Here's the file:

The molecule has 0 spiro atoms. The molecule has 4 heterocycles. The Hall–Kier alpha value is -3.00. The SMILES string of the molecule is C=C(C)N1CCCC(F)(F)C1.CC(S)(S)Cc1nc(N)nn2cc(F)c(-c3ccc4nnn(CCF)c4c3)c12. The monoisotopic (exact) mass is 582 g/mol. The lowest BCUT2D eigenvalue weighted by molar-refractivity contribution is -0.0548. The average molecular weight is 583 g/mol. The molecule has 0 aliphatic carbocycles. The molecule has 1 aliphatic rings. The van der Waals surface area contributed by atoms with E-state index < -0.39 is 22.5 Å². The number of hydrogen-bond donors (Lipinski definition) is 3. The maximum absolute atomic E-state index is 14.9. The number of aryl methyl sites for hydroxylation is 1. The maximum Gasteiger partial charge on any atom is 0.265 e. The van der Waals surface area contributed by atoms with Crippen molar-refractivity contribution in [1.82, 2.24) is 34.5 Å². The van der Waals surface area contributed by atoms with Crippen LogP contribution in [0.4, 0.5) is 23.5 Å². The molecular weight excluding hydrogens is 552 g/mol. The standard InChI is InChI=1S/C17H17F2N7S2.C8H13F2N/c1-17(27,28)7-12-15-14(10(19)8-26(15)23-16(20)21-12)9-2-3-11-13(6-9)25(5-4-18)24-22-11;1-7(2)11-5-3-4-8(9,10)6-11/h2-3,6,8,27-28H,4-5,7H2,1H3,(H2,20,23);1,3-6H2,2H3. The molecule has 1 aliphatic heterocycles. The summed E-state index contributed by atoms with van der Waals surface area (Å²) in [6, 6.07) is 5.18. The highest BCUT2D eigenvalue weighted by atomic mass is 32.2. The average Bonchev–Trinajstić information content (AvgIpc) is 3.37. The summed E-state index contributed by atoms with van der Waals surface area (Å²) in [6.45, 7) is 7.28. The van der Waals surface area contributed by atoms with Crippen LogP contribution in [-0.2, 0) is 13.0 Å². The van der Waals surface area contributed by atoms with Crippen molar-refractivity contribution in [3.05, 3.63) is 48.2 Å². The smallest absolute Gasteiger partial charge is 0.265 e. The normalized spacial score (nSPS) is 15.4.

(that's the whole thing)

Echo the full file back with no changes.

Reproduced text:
The molecule has 0 spiro atoms. The molecule has 4 heterocycles. The Hall–Kier alpha value is -3.00. The SMILES string of the molecule is C=C(C)N1CCCC(F)(F)C1.CC(S)(S)Cc1nc(N)nn2cc(F)c(-c3ccc4nnn(CCF)c4c3)c12. The monoisotopic (exact) mass is 582 g/mol. The lowest BCUT2D eigenvalue weighted by molar-refractivity contribution is -0.0548. The average molecular weight is 583 g/mol. The molecule has 0 aliphatic carbocycles. The molecule has 1 aliphatic rings. The van der Waals surface area contributed by atoms with E-state index < -0.39 is 22.5 Å². The number of hydrogen-bond donors (Lipinski definition) is 3. The maximum absolute atomic E-state index is 14.9. The number of aryl methyl sites for hydroxylation is 1. The maximum Gasteiger partial charge on any atom is 0.265 e. The van der Waals surface area contributed by atoms with Crippen molar-refractivity contribution in [1.82, 2.24) is 34.5 Å². The van der Waals surface area contributed by atoms with Crippen LogP contribution in [0.4, 0.5) is 23.5 Å². The molecular weight excluding hydrogens is 552 g/mol. The standard InChI is InChI=1S/C17H17F2N7S2.C8H13F2N/c1-17(27,28)7-12-15-14(10(19)8-26(15)23-16(20)21-12)9-2-3-11-13(6-9)25(5-4-18)24-22-11;1-7(2)11-5-3-4-8(9,10)6-11/h2-3,6,8,27-28H,4-5,7H2,1H3,(H2,20,23);1,3-6H2,2H3. The molecule has 1 aliphatic heterocycles. The summed E-state index contributed by atoms with van der Waals surface area (Å²) in [6, 6.07) is 5.18. The highest BCUT2D eigenvalue weighted by atomic mass is 32.2. The average Bonchev–Trinajstić information content (AvgIpc) is 3.37. The summed E-state index contributed by atoms with van der Waals surface area (Å²) in [6.45, 7) is 7.28. The van der Waals surface area contributed by atoms with Crippen LogP contribution in [-0.2, 0) is 13.0 Å². The van der Waals surface area contributed by atoms with Crippen molar-refractivity contribution in [3.05, 3.63) is 48.2 Å². The smallest absolute Gasteiger partial charge is 0.265 e. The normalized spacial score (nSPS) is 15.4.